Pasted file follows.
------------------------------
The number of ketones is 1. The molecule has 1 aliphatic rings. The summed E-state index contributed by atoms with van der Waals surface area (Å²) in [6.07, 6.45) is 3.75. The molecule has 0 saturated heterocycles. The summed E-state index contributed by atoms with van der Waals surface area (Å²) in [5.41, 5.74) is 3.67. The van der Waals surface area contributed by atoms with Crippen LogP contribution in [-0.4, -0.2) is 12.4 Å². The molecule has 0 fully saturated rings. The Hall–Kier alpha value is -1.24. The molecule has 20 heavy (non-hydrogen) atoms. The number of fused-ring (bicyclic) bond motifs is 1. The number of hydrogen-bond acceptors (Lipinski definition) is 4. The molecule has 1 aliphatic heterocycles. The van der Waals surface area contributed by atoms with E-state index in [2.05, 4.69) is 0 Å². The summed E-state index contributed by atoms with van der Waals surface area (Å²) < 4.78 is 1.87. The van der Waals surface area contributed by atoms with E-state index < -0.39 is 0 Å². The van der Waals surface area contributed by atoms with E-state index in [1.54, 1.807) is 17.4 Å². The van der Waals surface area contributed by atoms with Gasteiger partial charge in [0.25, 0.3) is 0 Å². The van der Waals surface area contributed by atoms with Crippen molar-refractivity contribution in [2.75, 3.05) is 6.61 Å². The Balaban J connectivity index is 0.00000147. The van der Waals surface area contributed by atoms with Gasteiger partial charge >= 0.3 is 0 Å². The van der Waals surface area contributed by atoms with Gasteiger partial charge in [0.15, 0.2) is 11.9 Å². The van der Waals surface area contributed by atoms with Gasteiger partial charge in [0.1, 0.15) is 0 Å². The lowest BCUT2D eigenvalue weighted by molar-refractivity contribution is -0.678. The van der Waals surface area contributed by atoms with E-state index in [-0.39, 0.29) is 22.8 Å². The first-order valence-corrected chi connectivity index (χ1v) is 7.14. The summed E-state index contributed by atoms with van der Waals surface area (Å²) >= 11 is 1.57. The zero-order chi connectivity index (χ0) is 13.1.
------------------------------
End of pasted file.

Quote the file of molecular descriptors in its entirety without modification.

The number of ketones is 1. The molecule has 1 aliphatic rings. The summed E-state index contributed by atoms with van der Waals surface area (Å²) in [6.07, 6.45) is 3.75. The molecule has 0 saturated heterocycles. The summed E-state index contributed by atoms with van der Waals surface area (Å²) in [5.41, 5.74) is 3.67. The van der Waals surface area contributed by atoms with Crippen LogP contribution in [-0.4, -0.2) is 12.4 Å². The molecule has 0 fully saturated rings. The Hall–Kier alpha value is -1.24. The molecule has 20 heavy (non-hydrogen) atoms. The number of fused-ring (bicyclic) bond motifs is 1. The number of hydrogen-bond acceptors (Lipinski definition) is 4. The molecule has 1 aliphatic heterocycles. The van der Waals surface area contributed by atoms with E-state index in [2.05, 4.69) is 0 Å². The summed E-state index contributed by atoms with van der Waals surface area (Å²) < 4.78 is 1.87. The van der Waals surface area contributed by atoms with E-state index < -0.39 is 0 Å². The van der Waals surface area contributed by atoms with E-state index in [1.54, 1.807) is 17.4 Å². The van der Waals surface area contributed by atoms with Gasteiger partial charge in [0.25, 0.3) is 0 Å². The van der Waals surface area contributed by atoms with Crippen molar-refractivity contribution in [2.75, 3.05) is 6.61 Å². The Balaban J connectivity index is 0.00000147. The van der Waals surface area contributed by atoms with Gasteiger partial charge >= 0.3 is 0 Å². The van der Waals surface area contributed by atoms with Gasteiger partial charge in [0.15, 0.2) is 11.9 Å². The van der Waals surface area contributed by atoms with Gasteiger partial charge in [0.1, 0.15) is 0 Å². The lowest BCUT2D eigenvalue weighted by molar-refractivity contribution is -0.678. The van der Waals surface area contributed by atoms with E-state index in [-0.39, 0.29) is 22.8 Å². The first-order valence-corrected chi connectivity index (χ1v) is 7.14. The summed E-state index contributed by atoms with van der Waals surface area (Å²) >= 11 is 1.57. The zero-order chi connectivity index (χ0) is 13.1.